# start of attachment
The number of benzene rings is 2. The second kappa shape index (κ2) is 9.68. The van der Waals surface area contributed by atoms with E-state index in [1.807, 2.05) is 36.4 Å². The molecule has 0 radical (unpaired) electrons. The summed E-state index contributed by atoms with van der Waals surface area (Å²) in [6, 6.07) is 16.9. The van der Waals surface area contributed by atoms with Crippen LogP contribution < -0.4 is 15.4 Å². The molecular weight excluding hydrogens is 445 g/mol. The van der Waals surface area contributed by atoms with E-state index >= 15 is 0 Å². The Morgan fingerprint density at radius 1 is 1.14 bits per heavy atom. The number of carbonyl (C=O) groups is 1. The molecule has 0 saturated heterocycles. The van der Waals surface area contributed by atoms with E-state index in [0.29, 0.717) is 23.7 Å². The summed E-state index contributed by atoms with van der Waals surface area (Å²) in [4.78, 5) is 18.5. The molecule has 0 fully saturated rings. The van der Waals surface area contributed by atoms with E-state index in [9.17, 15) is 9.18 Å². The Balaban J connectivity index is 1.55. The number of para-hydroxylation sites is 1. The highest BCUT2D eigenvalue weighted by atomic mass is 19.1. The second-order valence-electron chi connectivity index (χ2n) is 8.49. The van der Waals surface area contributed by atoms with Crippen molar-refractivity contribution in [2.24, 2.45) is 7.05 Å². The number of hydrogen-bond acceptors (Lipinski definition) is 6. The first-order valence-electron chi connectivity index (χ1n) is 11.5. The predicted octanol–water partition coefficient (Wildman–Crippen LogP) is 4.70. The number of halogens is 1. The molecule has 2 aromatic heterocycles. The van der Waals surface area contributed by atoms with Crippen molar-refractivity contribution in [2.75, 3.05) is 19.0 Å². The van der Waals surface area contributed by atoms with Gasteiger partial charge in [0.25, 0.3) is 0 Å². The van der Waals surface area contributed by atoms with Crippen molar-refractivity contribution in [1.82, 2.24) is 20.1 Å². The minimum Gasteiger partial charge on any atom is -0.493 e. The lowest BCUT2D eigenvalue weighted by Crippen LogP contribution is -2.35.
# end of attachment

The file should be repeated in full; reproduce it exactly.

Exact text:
The number of benzene rings is 2. The second kappa shape index (κ2) is 9.68. The van der Waals surface area contributed by atoms with E-state index in [1.807, 2.05) is 36.4 Å². The molecule has 0 radical (unpaired) electrons. The summed E-state index contributed by atoms with van der Waals surface area (Å²) in [6, 6.07) is 16.9. The van der Waals surface area contributed by atoms with Crippen LogP contribution < -0.4 is 15.4 Å². The molecular weight excluding hydrogens is 445 g/mol. The van der Waals surface area contributed by atoms with E-state index >= 15 is 0 Å². The Morgan fingerprint density at radius 1 is 1.14 bits per heavy atom. The number of carbonyl (C=O) groups is 1. The molecule has 0 saturated heterocycles. The van der Waals surface area contributed by atoms with E-state index in [0.29, 0.717) is 23.7 Å². The summed E-state index contributed by atoms with van der Waals surface area (Å²) in [4.78, 5) is 18.5. The molecule has 0 fully saturated rings. The van der Waals surface area contributed by atoms with E-state index in [9.17, 15) is 9.18 Å². The Balaban J connectivity index is 1.55. The number of para-hydroxylation sites is 1. The highest BCUT2D eigenvalue weighted by atomic mass is 19.1. The second-order valence-electron chi connectivity index (χ2n) is 8.49. The van der Waals surface area contributed by atoms with Crippen molar-refractivity contribution in [2.24, 2.45) is 7.05 Å². The number of hydrogen-bond acceptors (Lipinski definition) is 6. The first-order valence-electron chi connectivity index (χ1n) is 11.5. The predicted octanol–water partition coefficient (Wildman–Crippen LogP) is 4.70. The number of halogens is 1. The molecule has 2 aromatic heterocycles. The van der Waals surface area contributed by atoms with Crippen molar-refractivity contribution in [2.75, 3.05) is 19.0 Å². The van der Waals surface area contributed by atoms with Gasteiger partial charge in [0.25, 0.3) is 0 Å². The van der Waals surface area contributed by atoms with Crippen molar-refractivity contribution in [1.82, 2.24) is 20.1 Å². The minimum Gasteiger partial charge on any atom is -0.493 e. The lowest BCUT2D eigenvalue weighted by Crippen LogP contribution is -2.35.